Miles Davis, BIG FUN, Columbia PG 32866
Louis Armstrong called bop Chinese music. Duke Ellington played with big bands until the day he died. Theolonius Monk is still playing bop, and Roy Eldridge has listened to Ornette Coleman straight and stoned, has even tried jamming with him, and still can't figure out how anyone could like his music. The trend among musicians is to stick with one style throughout their musical careers.
Of course keeping old musical traditions alive is laudable. It's wonderful that through 1974 it was possible to hear the Duke Ellington Orchestra live.
But it seems to me that the case of Miles Davis is even more wonderful than the case of Duke. Here we have this Miles character who in the forties was recording with Charlie Parker, and now he's playing rock 'n' roll. As you might expect, when one of the outstanding graduates of the demanding bop university plays rock and roll, it's a special kind of funky soul. Because not many rock 'n' rollers have the musical background and knowledge that Miles has.
As for BIG FUN: in the wee hours of a recent morning a Detroit radio announcer, I don't remember which one, mumbled something to the effect that the record is made up largely of leftover past recordings. That would explain why much of the album sounds like BITCHES BREW i.e. early electric Miles Davis.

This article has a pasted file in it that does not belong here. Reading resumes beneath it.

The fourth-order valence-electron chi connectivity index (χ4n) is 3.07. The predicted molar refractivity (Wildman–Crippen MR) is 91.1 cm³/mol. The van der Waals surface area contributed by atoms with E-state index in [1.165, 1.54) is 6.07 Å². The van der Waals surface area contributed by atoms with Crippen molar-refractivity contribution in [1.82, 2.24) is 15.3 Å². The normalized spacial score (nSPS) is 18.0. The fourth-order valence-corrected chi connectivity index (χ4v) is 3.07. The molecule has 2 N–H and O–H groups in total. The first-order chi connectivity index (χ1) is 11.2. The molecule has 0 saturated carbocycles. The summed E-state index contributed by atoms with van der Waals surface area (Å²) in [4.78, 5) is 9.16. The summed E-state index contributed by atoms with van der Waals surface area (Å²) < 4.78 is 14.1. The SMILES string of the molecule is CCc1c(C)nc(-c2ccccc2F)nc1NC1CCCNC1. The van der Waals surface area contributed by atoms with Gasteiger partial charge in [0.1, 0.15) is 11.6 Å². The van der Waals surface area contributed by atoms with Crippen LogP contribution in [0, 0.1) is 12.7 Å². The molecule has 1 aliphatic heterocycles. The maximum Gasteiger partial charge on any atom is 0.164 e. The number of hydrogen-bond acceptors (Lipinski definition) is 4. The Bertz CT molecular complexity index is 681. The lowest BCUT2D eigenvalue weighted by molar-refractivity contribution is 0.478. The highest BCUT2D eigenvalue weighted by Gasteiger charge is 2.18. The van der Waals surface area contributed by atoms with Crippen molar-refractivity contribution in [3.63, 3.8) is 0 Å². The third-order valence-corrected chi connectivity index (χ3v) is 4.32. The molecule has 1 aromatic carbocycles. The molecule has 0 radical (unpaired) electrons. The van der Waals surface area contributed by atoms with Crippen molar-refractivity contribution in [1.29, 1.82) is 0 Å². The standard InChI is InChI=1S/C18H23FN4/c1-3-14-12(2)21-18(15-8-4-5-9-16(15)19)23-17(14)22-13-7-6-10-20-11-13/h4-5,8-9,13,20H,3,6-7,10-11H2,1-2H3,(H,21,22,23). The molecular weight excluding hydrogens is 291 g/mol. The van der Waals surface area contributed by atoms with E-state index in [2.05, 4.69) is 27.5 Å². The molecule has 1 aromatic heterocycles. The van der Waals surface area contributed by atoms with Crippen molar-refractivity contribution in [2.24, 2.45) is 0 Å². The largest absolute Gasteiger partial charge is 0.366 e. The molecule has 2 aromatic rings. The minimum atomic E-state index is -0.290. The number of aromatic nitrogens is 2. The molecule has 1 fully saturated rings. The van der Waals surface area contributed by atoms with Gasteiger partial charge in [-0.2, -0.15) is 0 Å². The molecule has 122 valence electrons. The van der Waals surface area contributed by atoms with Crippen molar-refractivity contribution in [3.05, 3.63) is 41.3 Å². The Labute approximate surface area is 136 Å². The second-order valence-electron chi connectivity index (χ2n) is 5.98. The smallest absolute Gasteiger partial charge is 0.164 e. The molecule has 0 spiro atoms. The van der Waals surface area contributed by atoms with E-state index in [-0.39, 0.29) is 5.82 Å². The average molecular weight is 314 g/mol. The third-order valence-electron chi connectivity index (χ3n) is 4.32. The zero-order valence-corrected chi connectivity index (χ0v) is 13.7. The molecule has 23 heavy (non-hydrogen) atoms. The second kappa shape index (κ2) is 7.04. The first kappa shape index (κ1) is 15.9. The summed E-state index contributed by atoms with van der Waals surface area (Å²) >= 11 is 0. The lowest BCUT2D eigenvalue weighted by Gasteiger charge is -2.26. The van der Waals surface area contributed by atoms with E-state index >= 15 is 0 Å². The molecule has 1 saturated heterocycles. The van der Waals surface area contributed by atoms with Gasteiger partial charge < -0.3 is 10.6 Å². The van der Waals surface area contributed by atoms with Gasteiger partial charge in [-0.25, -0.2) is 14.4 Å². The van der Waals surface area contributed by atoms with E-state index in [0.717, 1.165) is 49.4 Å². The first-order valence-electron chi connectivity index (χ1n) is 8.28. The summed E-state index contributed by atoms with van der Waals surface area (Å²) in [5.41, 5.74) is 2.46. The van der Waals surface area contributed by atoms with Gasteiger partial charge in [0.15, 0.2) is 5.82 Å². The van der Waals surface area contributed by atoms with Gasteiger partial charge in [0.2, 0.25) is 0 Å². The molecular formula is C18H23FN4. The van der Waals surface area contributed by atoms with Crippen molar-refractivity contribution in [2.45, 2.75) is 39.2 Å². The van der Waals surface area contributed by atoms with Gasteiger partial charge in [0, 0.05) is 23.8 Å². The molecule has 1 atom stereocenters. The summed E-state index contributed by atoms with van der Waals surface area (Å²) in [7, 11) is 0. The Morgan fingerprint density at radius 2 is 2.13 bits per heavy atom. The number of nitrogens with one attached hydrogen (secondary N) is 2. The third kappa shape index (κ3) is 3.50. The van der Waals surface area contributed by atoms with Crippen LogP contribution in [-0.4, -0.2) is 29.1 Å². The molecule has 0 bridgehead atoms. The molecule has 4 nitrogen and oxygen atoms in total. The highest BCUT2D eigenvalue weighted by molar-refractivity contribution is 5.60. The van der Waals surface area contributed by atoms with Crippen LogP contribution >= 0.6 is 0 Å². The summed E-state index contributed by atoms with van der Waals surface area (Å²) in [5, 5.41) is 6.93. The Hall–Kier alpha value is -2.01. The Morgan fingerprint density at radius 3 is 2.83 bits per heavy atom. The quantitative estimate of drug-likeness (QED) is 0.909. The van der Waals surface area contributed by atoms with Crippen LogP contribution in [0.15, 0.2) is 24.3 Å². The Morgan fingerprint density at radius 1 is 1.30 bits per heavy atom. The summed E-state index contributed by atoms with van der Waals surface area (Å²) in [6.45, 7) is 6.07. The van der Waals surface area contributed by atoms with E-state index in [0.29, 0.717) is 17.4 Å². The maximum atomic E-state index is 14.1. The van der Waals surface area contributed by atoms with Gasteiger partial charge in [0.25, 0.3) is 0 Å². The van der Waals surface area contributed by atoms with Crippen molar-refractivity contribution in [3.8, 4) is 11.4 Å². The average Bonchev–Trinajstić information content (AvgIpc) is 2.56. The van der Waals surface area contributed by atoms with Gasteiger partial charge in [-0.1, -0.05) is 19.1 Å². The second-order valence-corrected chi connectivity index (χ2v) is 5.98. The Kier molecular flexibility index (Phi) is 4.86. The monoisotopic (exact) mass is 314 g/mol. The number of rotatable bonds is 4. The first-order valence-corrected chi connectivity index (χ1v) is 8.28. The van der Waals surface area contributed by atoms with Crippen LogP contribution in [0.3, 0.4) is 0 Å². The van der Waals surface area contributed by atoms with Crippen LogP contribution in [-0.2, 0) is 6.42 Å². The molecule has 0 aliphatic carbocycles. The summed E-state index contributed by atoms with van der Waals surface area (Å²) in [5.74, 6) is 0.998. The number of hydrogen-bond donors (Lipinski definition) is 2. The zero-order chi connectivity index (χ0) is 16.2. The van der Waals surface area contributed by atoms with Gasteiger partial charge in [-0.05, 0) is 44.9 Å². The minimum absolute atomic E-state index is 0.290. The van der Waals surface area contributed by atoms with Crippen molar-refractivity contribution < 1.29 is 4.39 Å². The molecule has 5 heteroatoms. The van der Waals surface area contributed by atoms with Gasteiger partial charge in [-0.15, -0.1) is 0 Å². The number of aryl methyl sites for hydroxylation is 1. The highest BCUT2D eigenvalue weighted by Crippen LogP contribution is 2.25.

Sides one and four sound pleasant and have their share of typically unbelievably good Miles Davis riffs, but they don't have the spark of his later electric stuff. Side two is the studio version of a song that appears on Miles Davis IN CONCERT. The live version has more drive, more fire.
So in one brief paragraph I've written off three-quarters of a Miles Davis album. That's dangerous. It reminds me of the story about Miles being told by a woman that she didn't understand his music, and his answering something like since it had taken him 25 years as a professional musician to get to where he was, he didn't expect that the average person would understand his music very well.
So at least I like side three. Half of it is regular hard rock Miles, with a nice solo by John McLaughlin during which the volume of his guitar keeps changing abruptly as though there was a loose electrical connection in his guitar. Steve Grossman plays two clean characteristic solos.
The second half of the side is a 44-some-odd blues, kicked off with a perfect solo by Miles.
As on the last two albums, fancy cover art by Corky McCoy. --Stephen Hersh